Dear January Steve
Hi, it’s June Steve here. How are you doing January Steve? Feeling bright? Feeling perky? Feeling summery? How was that family holiday in Singapore? Just the tonic, right? And what about that Test Match! Straight outta the top drawer eh! And your running was looking so good on Strava! 80-90km weeks and no injuries!
Anyway, January Steve, it’s winter here in June and I thought I’d lie in bed late one Monday morning and let you know how things have gone in the past six months, and what I’d say to you as your six month older self. I know that you have all these hopes and dreams and goals for the year, hopes and dreams and goals that December Steve will realise along the way. And that’s nice. Nice and cute. But here’s some advice from me to, er , me. I’ve put it in point form. I know you’d like a longer, more well thought out piece, but take it from me January Steve, by the time you’re June Steve, you’re pretty much skimming anything you’re reading anyway.
So, January Steve, heres my advice to you, and it’s kinda got a “less and more” theme going on.
1. Say Yes To Less
That’s different to saying “no to everything”, but January Steve, you look at your nice shiny calendar and it looks empty. So when the conference speaking invitation comes along at the start of the year, you pounce at it. After all September Steve looks pretty lonesome, pretty bored, and there’s nothing else in the calendar for that month. Besides, September is so nine months away.
The fact is, there’s plenty in the calendar for September. It just isn’t written down yet. The best speaking engagements to say “yes” to are the ones that asked you a year ago, not five months ago. Say “yes to less” because you can be sure that the rest of life and family and, in your case, ministry, will not say “no” to accommodate that extra gig.
2. Set Less Goals
January Steve, I reckon you over-estimate the number of things that you can achieve in any given year. By the time you become June Steve you will have corrected this assumption.
But what I have discovered, and you would do well with learning, is that setting less goals is not the same as setting lesser goals. In fact setting less goals may see you hit greater heights in those less goals. You won’t be running around doing Christian Busyanity, that so many Christian workers get sucked in to, and from which they draw their functional justification.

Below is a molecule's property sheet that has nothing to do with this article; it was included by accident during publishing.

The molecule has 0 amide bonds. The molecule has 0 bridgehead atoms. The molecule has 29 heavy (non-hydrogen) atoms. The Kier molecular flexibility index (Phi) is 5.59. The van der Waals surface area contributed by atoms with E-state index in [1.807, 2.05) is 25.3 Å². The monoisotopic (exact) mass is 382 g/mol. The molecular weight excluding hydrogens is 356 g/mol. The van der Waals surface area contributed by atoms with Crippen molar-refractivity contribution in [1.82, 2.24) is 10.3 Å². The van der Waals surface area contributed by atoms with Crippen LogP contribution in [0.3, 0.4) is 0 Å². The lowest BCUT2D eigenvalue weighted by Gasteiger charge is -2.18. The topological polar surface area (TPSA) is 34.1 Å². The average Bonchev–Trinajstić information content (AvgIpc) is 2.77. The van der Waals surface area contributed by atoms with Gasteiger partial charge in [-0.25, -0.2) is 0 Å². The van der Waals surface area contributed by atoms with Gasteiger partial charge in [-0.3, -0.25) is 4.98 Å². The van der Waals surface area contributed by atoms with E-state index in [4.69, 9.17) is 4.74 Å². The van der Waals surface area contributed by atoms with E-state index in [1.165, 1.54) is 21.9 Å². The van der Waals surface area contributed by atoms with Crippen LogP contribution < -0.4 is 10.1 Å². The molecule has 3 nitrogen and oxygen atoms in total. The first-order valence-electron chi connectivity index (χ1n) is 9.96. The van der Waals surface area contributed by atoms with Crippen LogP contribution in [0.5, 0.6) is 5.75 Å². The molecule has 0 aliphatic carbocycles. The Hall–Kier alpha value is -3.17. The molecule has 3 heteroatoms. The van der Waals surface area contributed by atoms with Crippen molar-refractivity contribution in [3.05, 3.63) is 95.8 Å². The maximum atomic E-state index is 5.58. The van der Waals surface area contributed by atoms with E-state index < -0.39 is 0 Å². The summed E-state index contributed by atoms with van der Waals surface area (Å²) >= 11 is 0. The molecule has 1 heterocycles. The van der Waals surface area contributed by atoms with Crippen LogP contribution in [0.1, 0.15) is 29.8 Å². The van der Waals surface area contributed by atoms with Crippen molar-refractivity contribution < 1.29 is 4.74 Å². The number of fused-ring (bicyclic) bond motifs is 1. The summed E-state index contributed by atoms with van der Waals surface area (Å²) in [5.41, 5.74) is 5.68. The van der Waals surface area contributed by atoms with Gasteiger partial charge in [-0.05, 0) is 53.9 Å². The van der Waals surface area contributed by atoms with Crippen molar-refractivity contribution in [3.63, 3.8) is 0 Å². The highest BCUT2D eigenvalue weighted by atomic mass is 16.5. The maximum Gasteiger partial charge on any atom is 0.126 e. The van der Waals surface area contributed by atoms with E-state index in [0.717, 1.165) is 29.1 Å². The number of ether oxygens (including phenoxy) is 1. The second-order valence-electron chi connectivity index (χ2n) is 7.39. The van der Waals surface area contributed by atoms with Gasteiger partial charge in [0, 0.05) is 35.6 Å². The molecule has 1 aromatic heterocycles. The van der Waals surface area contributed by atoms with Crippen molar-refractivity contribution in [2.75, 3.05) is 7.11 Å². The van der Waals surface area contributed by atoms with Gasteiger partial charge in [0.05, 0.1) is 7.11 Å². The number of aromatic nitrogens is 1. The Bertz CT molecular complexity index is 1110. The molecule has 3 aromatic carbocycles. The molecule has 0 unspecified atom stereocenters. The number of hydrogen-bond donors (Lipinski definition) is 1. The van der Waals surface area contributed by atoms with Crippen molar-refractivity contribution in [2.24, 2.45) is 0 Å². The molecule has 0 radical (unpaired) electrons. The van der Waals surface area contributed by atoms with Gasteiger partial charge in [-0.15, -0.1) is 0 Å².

Resist the urge to tell people how busy you are. Resist the urge to tell yourself how busy you are. And the best way to do that is to not allow the bracket creep of busyness to get hold of you.
3. Attend Less Events
Well January Steve, this is one area that I have managed to work hard on over the past few years. There are actually dozens of conferences, seminars, one-day-workshops to attend that are all good. Every one of them is good. Every one of them is organised by a friend of yours or some group you think well of. Every one of them will take significant chunks of time. Everyone of them – when added up – will disrupt the flow of life and ministry that you should be involved with.
All of these events will tell you what ministry should look like – just in case you forget. And you might just forget, given that you will have, by March, filled up your calendar with events and conferences that take you away from actual ministry time.
4. Be More Ordinary
Hey January Steve, did you notice that I used the word “ordinary”? That word these days is so ordinary. So dreadful eh? It’s a death sentence in Facebookland, which incidentally you swore off this year. Only trouble being that, as June Steve, I can confess that you fell off the wagon by February as far as social media restraint was concerned. Listen up, January Steve, “ordinary” is not a negative. It describes the everyday life, the day to day tasks that are given meaning because of who you are in Christ.